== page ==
Jain philosophy can be described in various
ways, but the most acceptable tradition is to describe it in
terms of Tattvas or fundamentals. They are:
(soul): All living beings are called Jivas. Jivas have
consciousness known as the soul, which is also called the atma
(soul - chetan). The soul and body are two different
entities. The soul can not be reproduced. It is described
as a sort of energy which is indestructible, invisible, and
shapeless. Jainism divides jivas into five categories ranging
from one-sensed beings to five-sensed beings. The body is
merely a home for the soul. At the time of death, the
soul leaves the body to occupy a new one. Tirthankaras
have said that the soul has an infinite capacity to know and
perceive. This capacity of the soul is not experienced in its
present state, because of accumulated karmas.
(non‑living matter): Anything that is not a soul is called
ajiva. Ajiva does not have consciousness. Jainism divides ajiva
in five broad categories: dharmastikay (medium of motion),
adharmastikay (medium of rest), akashastikay (space),
pudgalastikay (matter), and kala (time).
Punya (results of good deeds): By undertaking
these wholesome activities, we acquire punya or good karmas.
Such activities are: providing food or other items to the needy
people, doing charity work, propagating religion, etc. When
punya matures, it brings forth worldly comfort and happiness.
Digambar consider "Punya" as part of Asrava.
(results of bad deeds): By undertaking bad
activities, we acquire pap or bad karmas. Such activities
are: being cruel or violent, showing disrespect to parents or
teachers, being angry or greedy and showing arrogance or
indulging in deceit. When pap matures, it brings forth worldly
suffering, misery, and unhappiness. Digambar consider "Pap" as
part of Asrava.
(influx of karmas): The influx of karman particles to the
soul is known as asrav. It is caused by wrong belief,
vowlessness (observing no vows), passions, negligence, and
psychophysical activities. Such an influx of karmas is
facilitated by mental, verbal, or physical
(bondage of karmas): This refers to the actual binding of
karman particles to the soul. Bandh occurs, when we react to
any situation with a sense of attachment or aversion.
(stoppage of karmas): This is the process by which the
influx of karman particles is stopped. This is achieved by
observing samiti (carefulness), gupti (control), ten fold
yati‑dharma (monkshood), contemplating the twelve bhavanas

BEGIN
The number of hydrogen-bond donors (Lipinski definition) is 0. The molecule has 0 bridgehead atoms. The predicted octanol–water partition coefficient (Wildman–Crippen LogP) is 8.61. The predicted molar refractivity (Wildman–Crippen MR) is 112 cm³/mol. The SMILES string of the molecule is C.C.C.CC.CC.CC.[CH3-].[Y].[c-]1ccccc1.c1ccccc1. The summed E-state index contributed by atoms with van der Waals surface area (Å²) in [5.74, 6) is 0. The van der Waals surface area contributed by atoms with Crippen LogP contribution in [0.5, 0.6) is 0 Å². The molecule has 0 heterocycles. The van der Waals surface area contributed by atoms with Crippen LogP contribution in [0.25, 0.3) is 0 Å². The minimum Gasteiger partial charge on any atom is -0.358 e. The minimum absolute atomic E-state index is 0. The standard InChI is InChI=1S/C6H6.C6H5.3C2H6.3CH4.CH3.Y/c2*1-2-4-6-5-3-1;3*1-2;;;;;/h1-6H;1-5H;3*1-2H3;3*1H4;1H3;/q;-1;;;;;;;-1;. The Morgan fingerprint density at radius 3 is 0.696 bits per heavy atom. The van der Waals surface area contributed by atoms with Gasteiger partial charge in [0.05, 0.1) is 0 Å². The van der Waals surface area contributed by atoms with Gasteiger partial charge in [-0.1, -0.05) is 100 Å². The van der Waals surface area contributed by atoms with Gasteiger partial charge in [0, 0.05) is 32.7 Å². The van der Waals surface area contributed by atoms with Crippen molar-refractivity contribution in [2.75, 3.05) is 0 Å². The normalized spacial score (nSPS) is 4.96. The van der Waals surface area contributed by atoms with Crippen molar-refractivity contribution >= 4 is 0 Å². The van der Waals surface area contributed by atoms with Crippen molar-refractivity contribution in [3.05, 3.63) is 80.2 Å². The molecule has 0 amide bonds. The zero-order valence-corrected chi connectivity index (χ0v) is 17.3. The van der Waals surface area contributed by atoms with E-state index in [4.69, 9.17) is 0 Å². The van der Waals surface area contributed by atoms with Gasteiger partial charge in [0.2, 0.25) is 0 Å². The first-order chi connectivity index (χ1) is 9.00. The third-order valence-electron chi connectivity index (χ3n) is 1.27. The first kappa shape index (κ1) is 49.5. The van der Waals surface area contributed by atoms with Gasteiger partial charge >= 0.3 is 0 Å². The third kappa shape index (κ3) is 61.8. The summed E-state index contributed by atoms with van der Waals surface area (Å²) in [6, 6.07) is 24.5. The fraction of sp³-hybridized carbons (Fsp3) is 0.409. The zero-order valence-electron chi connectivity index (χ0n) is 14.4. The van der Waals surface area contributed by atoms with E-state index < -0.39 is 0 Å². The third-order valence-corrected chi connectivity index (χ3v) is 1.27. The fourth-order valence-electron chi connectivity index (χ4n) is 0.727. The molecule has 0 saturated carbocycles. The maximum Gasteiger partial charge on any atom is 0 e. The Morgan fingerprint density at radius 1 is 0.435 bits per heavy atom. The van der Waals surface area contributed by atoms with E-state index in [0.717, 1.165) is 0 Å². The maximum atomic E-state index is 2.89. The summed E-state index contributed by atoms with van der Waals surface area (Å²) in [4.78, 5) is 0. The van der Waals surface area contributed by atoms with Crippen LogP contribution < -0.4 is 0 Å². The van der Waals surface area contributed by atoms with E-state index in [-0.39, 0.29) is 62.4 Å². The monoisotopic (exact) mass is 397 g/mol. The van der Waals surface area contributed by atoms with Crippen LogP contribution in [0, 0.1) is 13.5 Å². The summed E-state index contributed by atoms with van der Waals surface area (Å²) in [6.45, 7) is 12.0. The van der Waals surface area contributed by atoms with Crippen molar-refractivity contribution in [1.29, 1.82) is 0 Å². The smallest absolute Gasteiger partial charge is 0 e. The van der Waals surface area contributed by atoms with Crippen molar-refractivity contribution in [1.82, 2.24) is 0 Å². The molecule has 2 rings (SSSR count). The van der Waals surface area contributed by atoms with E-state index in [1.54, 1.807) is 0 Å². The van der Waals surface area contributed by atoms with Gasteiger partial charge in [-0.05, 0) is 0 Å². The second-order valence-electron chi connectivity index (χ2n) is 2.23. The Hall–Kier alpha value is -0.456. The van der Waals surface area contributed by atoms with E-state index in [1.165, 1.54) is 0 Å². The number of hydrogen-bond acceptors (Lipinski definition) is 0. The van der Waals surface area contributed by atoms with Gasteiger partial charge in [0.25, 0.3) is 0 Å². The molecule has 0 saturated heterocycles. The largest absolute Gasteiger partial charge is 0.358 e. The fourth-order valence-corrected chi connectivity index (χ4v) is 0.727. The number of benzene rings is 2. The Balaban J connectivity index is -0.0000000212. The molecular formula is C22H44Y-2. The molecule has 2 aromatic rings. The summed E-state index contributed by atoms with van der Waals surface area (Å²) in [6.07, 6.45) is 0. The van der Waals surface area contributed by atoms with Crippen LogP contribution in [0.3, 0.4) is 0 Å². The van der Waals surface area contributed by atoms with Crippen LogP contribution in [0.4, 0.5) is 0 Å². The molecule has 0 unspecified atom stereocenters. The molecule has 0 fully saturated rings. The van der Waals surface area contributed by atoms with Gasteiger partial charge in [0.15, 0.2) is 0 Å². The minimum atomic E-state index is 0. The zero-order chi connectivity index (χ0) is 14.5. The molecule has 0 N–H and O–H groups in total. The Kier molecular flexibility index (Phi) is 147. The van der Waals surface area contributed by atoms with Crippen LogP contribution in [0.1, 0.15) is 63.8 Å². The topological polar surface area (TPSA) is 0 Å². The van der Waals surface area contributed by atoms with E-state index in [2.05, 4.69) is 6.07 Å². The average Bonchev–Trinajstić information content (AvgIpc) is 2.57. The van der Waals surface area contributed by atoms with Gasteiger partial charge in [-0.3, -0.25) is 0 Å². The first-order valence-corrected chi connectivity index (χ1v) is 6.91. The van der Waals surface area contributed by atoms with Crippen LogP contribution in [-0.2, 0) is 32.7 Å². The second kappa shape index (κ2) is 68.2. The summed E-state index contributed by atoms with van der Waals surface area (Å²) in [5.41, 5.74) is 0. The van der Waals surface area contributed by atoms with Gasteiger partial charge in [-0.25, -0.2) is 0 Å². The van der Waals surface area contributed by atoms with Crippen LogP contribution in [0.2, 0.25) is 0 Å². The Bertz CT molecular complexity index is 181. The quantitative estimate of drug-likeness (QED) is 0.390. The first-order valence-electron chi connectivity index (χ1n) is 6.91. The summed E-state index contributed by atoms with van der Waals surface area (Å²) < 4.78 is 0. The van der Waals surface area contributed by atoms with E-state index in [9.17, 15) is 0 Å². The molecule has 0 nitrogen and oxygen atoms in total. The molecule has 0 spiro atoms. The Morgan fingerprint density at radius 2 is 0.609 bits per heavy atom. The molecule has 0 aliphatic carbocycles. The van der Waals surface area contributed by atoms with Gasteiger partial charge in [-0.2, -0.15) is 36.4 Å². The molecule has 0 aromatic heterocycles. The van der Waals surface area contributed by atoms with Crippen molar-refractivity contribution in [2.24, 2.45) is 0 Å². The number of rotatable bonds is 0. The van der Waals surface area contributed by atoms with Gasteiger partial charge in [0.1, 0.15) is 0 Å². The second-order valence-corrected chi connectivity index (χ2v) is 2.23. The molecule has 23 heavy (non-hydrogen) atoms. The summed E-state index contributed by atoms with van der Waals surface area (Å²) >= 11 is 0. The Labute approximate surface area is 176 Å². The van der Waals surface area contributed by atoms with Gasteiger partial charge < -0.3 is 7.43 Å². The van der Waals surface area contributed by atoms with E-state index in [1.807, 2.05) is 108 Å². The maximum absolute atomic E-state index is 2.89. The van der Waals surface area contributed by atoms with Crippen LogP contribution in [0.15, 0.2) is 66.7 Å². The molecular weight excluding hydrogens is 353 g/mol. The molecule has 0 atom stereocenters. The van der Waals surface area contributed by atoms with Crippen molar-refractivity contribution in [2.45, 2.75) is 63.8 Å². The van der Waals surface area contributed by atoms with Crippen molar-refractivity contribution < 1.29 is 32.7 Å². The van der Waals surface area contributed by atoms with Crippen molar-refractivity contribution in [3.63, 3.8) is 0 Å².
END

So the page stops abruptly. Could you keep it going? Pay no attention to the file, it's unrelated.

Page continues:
(mental reflections), and parishaha (suffering).
(eradication of karmas): The process by which we shed off
karmas is called nirjara. Karmas can be shed off either by
passive or active efforts. When we passively wait for karmas to
mature and give their results in due time, it is called Akam
Nirjara. On the other hand, if we put active efforts for
karmas to mature earlier than due time, it is called Sakam
Nirjara. Sakam Nirjara can be achieved by performing penance,
repentance, asking for forgiveness for the discomfort or injury
we might have caused to someone, meditation, etc.
(liberation): When we get rid of all the karmas, we attain
liberation or moksha.
Now, let us use a simple analogy to
illustrate these Tattvas. There lived a family in a farm house.
They were enjoying the fresh cool breeze coming through the
open doors and windows. The weather suddenly changed, and a
terrible dust storm set in. Realizing it was a bad storm, they
got up to close the doors and windows. By the time they could
close all the doors and windows, much dust had entered the
house. After closing all of the doors and windows, they
started cleaning away the dust that had come into the
We can interpret this simple illustration in
terms of Nav‑Tattvas as follows:
1) Jivas are represented by the people.
2) Ajiva is represented by the house.
3) Punya is represented by worldly enjoyment
resulting from the nice cool breeze.
4) Pap is
represented by worldly discomfort resulting from the sand
storm, which brought dust into the house.
is represented by the influx of dust through the doors and
windows of the house which is similar to the influx of
karman particles to the soul.
is represented by the accumulation of dust in the house,
which is similar to bondage of karman particles to the
7) Samvar is represented by the closing of
the doors and windows to stop the dust from coming into
the house, which is similar to the stoppage of influx of karman
particles to the soul.
8) Nirjara is represented by the cleaning up
of accumulated dust from the house, which is similar to
shedding off accumulated karmic particles from the soul.
is represented by the clean house, which is similar to the
shedding of all karmic particles from the